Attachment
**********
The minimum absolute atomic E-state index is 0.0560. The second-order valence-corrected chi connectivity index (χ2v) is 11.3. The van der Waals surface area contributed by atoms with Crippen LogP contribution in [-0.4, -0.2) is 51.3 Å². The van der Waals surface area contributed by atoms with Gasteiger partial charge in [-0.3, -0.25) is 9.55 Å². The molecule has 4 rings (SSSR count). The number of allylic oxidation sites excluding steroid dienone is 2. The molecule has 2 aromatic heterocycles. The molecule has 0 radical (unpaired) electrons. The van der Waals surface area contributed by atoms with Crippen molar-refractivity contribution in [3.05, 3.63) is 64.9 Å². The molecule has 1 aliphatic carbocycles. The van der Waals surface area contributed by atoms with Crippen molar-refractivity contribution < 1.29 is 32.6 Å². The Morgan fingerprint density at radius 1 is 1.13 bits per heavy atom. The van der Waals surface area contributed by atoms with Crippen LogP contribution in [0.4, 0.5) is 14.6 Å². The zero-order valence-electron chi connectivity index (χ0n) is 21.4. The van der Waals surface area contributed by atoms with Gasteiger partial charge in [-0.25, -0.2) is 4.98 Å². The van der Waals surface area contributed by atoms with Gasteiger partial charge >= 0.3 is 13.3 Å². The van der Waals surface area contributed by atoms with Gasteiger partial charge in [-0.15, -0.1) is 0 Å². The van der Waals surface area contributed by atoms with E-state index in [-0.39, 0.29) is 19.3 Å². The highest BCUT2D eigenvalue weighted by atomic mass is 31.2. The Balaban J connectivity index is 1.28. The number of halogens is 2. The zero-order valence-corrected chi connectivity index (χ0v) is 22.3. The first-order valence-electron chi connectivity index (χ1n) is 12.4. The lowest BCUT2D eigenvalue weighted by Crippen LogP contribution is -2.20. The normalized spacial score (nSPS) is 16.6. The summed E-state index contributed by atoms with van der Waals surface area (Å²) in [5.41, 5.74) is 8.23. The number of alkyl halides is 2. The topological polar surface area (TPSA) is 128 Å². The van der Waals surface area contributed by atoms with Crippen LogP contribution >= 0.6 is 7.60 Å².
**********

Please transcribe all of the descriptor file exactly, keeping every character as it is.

The minimum absolute atomic E-state index is 0.0560. The second-order valence-corrected chi connectivity index (χ2v) is 11.3. The van der Waals surface area contributed by atoms with Crippen LogP contribution in [-0.4, -0.2) is 51.3 Å². The van der Waals surface area contributed by atoms with Gasteiger partial charge in [-0.3, -0.25) is 9.55 Å². The molecule has 4 rings (SSSR count). The number of allylic oxidation sites excluding steroid dienone is 2. The molecule has 2 aromatic heterocycles. The molecule has 0 radical (unpaired) electrons. The van der Waals surface area contributed by atoms with Crippen molar-refractivity contribution in [3.05, 3.63) is 64.9 Å². The molecule has 1 aliphatic carbocycles. The van der Waals surface area contributed by atoms with Crippen molar-refractivity contribution < 1.29 is 32.6 Å². The Morgan fingerprint density at radius 1 is 1.13 bits per heavy atom. The van der Waals surface area contributed by atoms with Crippen LogP contribution in [0.4, 0.5) is 14.6 Å². The zero-order valence-electron chi connectivity index (χ0n) is 21.4. The van der Waals surface area contributed by atoms with Gasteiger partial charge in [-0.25, -0.2) is 4.98 Å². The van der Waals surface area contributed by atoms with Gasteiger partial charge >= 0.3 is 13.3 Å². The van der Waals surface area contributed by atoms with Gasteiger partial charge in [-0.15, -0.1) is 0 Å². The van der Waals surface area contributed by atoms with E-state index in [-0.39, 0.29) is 19.3 Å². The highest BCUT2D eigenvalue weighted by atomic mass is 31.2. The Balaban J connectivity index is 1.28. The number of halogens is 2. The zero-order valence-corrected chi connectivity index (χ0v) is 22.3. The first-order valence-electron chi connectivity index (χ1n) is 12.4. The lowest BCUT2D eigenvalue weighted by Crippen LogP contribution is -2.20. The normalized spacial score (nSPS) is 16.6. The summed E-state index contributed by atoms with van der Waals surface area (Å²) in [5.41, 5.74) is 8.23. The number of alkyl halides is 2. The topological polar surface area (TPSA) is 128 Å². The van der Waals surface area contributed by atoms with Crippen LogP contribution >= 0.6 is 7.60 Å².